What Can We Expect in the New Tax Plan?

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The debate surrounding tax reform is on par with the one around healthcare and now President Trump and the GOP have a chance to push their version of tax reform forward.

As you may know, earlier this week, President Trump and the “Big 6” Republican leaders announced their long-awaited tax plan. In it, they set the following goals for the proposal:

  • Tax relief for middle-class families
  • Added simplicity, resulting in a “postcard-size” filing for most Americans
  • Tax relief for business, particularly small businesses
  • The closing of special-interest tax breaks and loopholes

The proposed changes fall neatly into three categories. Here’s what they are as well as some idea of what to do about it now:  

1. Individual Tax Changes

The seven tax rates currently applied to ordinary income – ranging from 10% to 39.6%  – would be consolidated into three brackets: 12%, 25% and 35%. No detail was provided regarding the income levels at which each bracket would begin and end, however.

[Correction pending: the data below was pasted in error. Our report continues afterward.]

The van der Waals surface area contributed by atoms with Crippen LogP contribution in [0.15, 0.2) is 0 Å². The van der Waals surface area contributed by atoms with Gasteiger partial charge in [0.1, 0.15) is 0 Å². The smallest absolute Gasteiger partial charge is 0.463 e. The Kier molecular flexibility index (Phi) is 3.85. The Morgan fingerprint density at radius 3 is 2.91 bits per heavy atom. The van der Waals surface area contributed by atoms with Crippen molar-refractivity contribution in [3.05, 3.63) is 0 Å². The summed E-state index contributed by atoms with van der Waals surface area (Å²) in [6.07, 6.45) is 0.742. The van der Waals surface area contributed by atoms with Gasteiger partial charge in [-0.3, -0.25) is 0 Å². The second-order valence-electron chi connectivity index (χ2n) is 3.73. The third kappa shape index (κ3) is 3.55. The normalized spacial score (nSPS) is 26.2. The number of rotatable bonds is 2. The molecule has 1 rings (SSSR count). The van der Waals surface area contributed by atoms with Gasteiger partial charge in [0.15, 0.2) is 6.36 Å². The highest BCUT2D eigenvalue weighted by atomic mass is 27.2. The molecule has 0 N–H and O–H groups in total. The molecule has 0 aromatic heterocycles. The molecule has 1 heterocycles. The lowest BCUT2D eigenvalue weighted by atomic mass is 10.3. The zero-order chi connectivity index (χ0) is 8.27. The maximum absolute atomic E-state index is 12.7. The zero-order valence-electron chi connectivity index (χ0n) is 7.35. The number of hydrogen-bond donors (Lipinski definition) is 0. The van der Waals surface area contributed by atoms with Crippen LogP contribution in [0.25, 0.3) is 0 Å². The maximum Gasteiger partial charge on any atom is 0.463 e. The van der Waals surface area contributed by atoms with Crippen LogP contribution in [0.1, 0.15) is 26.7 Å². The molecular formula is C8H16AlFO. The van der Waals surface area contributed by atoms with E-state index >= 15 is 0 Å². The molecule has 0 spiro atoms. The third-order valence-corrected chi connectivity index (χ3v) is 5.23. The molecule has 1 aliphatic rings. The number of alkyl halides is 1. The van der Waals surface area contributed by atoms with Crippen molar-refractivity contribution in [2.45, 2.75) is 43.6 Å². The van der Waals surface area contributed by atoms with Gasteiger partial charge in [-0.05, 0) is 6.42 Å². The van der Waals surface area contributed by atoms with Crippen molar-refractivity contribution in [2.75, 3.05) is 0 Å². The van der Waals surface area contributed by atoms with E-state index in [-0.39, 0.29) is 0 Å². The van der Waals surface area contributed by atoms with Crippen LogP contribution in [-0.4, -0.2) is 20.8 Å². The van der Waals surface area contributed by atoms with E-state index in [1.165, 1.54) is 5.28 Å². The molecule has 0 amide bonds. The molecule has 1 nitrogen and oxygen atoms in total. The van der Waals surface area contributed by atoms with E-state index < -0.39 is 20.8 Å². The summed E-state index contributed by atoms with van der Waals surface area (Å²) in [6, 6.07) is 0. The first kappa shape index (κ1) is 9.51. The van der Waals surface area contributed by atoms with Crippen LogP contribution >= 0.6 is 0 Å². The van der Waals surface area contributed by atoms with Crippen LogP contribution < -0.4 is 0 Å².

In addition, the framework reserved the possibility that a fourth bracket  –  a top rate in excess of 35%  – could later be added.

The standard deduction – currently at $6,350/$12,700 (single/married filing jointly), would be nearly doubled, to $12,000/$24,000. All itemized deductions other than the deductions for mortgage interest and charitable contributions would be eliminated. The combination of a higher standard deduction and eliminated itemized deductions would cause approximately 27 million more taxpayers to claim the standard deduction when compared to current law.

Personal exemptions – the $4,050 deduction each taxpayer is entitled to for oneself, a spouse and any dependents – would be eliminated. The framework provided that these lost deductions would be rolled, at least in part, into an additional child tax credit, though only $1,000 of the credit would remain refundable, as is the case under current law. In addition, a new nonrefundable $500 credit would be enacted for non-child dependents, such as an elderly parent.

Lastly, the alternative minimum tax, estate tax, and generation skipping tax would be eliminated.

What to do now?

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About Tony Nitti

Tony Nitti

Tony Nitti, CPA, is a tax partner at WithumSmith+Brown PC.

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